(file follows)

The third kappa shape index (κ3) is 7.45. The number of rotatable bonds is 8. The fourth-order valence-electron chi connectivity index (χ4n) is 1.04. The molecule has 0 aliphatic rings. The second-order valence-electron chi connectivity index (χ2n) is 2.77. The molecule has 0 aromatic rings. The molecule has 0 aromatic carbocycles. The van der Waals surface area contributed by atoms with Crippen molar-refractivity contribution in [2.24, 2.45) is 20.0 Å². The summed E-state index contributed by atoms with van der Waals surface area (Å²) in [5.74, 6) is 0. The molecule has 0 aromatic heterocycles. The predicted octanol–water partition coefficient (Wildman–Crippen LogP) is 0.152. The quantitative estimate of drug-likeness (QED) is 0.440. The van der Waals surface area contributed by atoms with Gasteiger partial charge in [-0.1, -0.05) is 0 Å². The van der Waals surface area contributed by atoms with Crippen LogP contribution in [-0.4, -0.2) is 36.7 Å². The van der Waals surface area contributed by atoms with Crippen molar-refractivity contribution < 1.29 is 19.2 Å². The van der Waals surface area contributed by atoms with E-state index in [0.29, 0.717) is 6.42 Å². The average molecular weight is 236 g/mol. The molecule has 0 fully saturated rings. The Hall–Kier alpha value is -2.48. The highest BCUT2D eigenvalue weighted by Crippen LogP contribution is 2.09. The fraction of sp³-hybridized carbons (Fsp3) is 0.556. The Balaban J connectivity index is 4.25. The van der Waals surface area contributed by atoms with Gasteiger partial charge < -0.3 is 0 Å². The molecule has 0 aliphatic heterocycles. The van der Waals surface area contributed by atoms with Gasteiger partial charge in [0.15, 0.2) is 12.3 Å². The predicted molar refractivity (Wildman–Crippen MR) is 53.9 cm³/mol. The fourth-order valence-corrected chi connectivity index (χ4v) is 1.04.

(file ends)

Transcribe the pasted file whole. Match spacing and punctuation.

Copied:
The third kappa shape index (κ3) is 7.45. The number of rotatable bonds is 8. The fourth-order valence-electron chi connectivity index (χ4n) is 1.04. The molecule has 0 aliphatic rings. The second-order valence-electron chi connectivity index (χ2n) is 2.77. The molecule has 0 aromatic rings. The molecule has 0 aromatic carbocycles. The van der Waals surface area contributed by atoms with Crippen molar-refractivity contribution in [2.24, 2.45) is 20.0 Å². The summed E-state index contributed by atoms with van der Waals surface area (Å²) in [5.74, 6) is 0. The molecule has 0 aromatic heterocycles. The predicted octanol–water partition coefficient (Wildman–Crippen LogP) is 0.152. The quantitative estimate of drug-likeness (QED) is 0.440. The van der Waals surface area contributed by atoms with Gasteiger partial charge in [-0.1, -0.05) is 0 Å². The van der Waals surface area contributed by atoms with Crippen LogP contribution in [-0.4, -0.2) is 36.7 Å². The van der Waals surface area contributed by atoms with Crippen molar-refractivity contribution < 1.29 is 19.2 Å². The van der Waals surface area contributed by atoms with E-state index in [0.29, 0.717) is 6.42 Å². The average molecular weight is 236 g/mol. The molecule has 0 fully saturated rings. The Hall–Kier alpha value is -2.48. The highest BCUT2D eigenvalue weighted by Crippen LogP contribution is 2.09. The fraction of sp³-hybridized carbons (Fsp3) is 0.556. The Balaban J connectivity index is 4.25. The van der Waals surface area contributed by atoms with Gasteiger partial charge < -0.3 is 0 Å². The molecule has 0 aliphatic heterocycles. The van der Waals surface area contributed by atoms with Gasteiger partial charge in [0.15, 0.2) is 12.3 Å². The predicted molar refractivity (Wildman–Crippen MR) is 53.9 cm³/mol. The fourth-order valence-corrected chi connectivity index (χ4v) is 1.04.